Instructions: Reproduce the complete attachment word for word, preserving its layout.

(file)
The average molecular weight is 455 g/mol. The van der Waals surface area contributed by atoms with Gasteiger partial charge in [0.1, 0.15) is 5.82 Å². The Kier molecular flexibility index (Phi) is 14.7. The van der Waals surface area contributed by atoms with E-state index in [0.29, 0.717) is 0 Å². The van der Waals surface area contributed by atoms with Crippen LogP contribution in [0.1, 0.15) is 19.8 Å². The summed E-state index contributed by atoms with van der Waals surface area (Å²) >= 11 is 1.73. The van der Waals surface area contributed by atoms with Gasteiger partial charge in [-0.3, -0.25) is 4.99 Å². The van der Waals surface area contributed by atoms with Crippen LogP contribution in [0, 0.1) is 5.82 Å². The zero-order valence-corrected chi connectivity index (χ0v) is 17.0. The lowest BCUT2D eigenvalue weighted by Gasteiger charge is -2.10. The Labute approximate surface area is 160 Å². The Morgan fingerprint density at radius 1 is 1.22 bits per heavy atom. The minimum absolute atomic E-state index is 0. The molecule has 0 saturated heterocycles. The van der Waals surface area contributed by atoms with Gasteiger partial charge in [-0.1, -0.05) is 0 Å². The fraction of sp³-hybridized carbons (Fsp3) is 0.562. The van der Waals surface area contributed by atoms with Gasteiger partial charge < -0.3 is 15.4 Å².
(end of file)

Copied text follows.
The average molecular weight is 455 g/mol. The van der Waals surface area contributed by atoms with Gasteiger partial charge in [0.1, 0.15) is 5.82 Å². The Kier molecular flexibility index (Phi) is 14.7. The van der Waals surface area contributed by atoms with E-state index in [0.29, 0.717) is 0 Å². The van der Waals surface area contributed by atoms with Crippen LogP contribution in [0.1, 0.15) is 19.8 Å². The summed E-state index contributed by atoms with van der Waals surface area (Å²) >= 11 is 1.73. The van der Waals surface area contributed by atoms with Gasteiger partial charge in [-0.3, -0.25) is 4.99 Å². The van der Waals surface area contributed by atoms with Crippen LogP contribution in [0, 0.1) is 5.82 Å². The zero-order valence-corrected chi connectivity index (χ0v) is 17.0. The lowest BCUT2D eigenvalue weighted by Gasteiger charge is -2.10. The Labute approximate surface area is 160 Å². The Morgan fingerprint density at radius 1 is 1.22 bits per heavy atom. The minimum absolute atomic E-state index is 0. The molecule has 0 saturated heterocycles. The van der Waals surface area contributed by atoms with Gasteiger partial charge in [-0.1, -0.05) is 0 Å². The fraction of sp³-hybridized carbons (Fsp3) is 0.562. The van der Waals surface area contributed by atoms with Gasteiger partial charge < -0.3 is 15.4 Å².